How much does it cost you to raise a dollar?
- Do you know?
- Should you care?
The answer is a resounding YES.
If you were a business, you would need to understand what your revenue drivers are, and how much they each cost. As a charity, your donors will ask the very same questions of you, except they’re measuring impact, not dollars.
This post will demonstrate (in 400 words or less!), why and how to measure your organization’s revenue pillar Return on Investment (ROI). You’ll be able to calculate it easily, without having your finance team contorted into pretzel shapes.
Leadership, Vision and ROI
The Chavender Leadership Approach includes 3 phases of leadership development from a REVENUE perspective:
Awareness—What are our revenue streams and how can we build on existing strengths?
Engagement—Which opportunities bring in the most revenue from an efficiency and cost analysis basis?
Visionary—We have identified our revenue pillars, and we are tracking year-over-year ROI to demonstrate that we are delivering increasing value to the donors.
And here is where the pretzel contortion begins:
- What metrics to include in the ROI calculation?
- How to include them?
- Why include them?
The single biggest impediment to calculating ROI comes from lack of clarity for roles and responsibilities for staff.
ROI Case Study
I recently conducted a fundraising program review for one of my clients. It’s a typical request that I often get: the CEO wanted to make sure the targets he was putting out were achievable, based on the skills and pipeline development for his advancement team. My goal was to help him plan for growth by calculating ROI, not just gross fundraising dollars earned.
ROI costs (e.g. staff time get messy when everyone does everyone else’s jobs. Using ROI to track and measure staff performance motivates and informs staff workplans and outputs. Translation: it keeps staff focused on their outputs because these are tied back to their performance reviews. Even if you’re a 0.4 on this file, and a 0.6 on that file (e.g. annual fund, or major gifts, or communications) you’ll know how much time you can allocate to each file . . . because it affects your revenue pillar ROI if you allocate differently.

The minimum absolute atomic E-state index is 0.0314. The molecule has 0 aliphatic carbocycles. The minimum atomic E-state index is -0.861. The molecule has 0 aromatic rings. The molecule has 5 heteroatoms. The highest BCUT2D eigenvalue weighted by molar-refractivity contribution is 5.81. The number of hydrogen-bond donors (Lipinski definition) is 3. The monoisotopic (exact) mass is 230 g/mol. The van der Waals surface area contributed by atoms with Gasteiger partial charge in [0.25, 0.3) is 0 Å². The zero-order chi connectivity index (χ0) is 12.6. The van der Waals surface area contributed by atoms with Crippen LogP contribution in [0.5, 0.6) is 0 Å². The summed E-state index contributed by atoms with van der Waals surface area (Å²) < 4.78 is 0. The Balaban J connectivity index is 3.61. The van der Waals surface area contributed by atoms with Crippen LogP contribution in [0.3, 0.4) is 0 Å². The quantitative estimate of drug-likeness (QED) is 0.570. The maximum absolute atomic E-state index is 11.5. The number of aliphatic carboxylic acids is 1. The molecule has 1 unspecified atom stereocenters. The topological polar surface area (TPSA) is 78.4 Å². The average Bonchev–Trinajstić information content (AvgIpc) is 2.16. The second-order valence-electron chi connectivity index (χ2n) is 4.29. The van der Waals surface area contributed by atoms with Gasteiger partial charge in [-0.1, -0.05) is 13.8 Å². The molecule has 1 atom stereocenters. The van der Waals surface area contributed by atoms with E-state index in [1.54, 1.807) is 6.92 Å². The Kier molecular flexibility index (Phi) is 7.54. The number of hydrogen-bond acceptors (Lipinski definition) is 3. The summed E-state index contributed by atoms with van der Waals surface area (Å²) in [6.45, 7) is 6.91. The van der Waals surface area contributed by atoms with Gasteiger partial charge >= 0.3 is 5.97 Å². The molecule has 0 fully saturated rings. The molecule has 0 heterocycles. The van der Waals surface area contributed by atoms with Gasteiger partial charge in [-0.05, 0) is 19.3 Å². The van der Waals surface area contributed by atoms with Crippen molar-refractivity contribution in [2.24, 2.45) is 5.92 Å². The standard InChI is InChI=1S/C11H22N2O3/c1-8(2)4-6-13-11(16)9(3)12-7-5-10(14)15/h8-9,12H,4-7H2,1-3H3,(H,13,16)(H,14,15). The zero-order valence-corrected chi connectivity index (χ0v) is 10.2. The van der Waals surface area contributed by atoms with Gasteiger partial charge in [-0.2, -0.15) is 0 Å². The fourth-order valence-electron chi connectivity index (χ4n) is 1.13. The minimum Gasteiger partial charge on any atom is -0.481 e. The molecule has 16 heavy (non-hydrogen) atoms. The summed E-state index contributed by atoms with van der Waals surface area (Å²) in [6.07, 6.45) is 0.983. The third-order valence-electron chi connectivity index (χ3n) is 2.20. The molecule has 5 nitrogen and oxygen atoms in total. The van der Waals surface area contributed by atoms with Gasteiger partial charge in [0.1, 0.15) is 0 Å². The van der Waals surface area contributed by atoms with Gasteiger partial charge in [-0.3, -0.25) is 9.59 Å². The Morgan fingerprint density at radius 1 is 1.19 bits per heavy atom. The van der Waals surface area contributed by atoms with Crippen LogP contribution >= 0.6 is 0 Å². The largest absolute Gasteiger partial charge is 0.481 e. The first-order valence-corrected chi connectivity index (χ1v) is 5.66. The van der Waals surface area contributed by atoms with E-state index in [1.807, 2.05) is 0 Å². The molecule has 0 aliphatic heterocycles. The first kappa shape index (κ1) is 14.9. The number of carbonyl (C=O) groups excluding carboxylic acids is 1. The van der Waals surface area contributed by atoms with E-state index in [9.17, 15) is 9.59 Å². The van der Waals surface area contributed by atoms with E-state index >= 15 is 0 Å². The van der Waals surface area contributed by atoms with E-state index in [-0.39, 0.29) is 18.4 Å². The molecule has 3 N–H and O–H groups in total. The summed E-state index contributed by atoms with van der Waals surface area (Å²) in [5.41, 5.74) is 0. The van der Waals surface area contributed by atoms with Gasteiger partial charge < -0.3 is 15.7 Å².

How to calculate overall fundraising ROI
Take your total funds raised, and divide by all fundraising costs
- Staff salaries (add an amount to their base salaries to cover benefits, if applicable. Industry standard is 15%)
- Marketing and Communications for fundraising
- Consultant fees for fundraising
- Database and Infrastructure (fixed costs)
- Training and professional development
The key here is consistency: if you counted benefits in your calculations last year, count them for this year as well.
Revenue Pillar ROIs
Using the same approach (money raised over costs) look at each revenue stream and determine the direct costs associated with it. For example, if you have a sponsorship person who is 50% allocated to sponsorships, you will put 50% of their salary towards sponsorship costs.
*If you are a small shop, this exercise is incredibly important! Getting buy-in from staff on HOW they are going to spend their valuable time is a key to success. It is also the first step in holding them accountable to their time allocation and workplans for the year.
Benefits to the Revenue Pillar ROI approach
In addition to the clarity of mapping organization and staff success year-over-year against previous years, you also get a clear picture of which revenue pillars are most profitable.
A visionary leader is ready to lean in, and build targeted strategies that map to those ROIs for each revenue stream. Being informed means better decisions for today’s balance sheet, and for tomorrow’s balance sheet.
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Check out my other post on Senior Leadership Mentor Groups. Finding the right support for leadership to thrive is what I do. My Fundraising Leadership Mastermind Program is a great example of that: a 360 approach to not-for-profit leadership.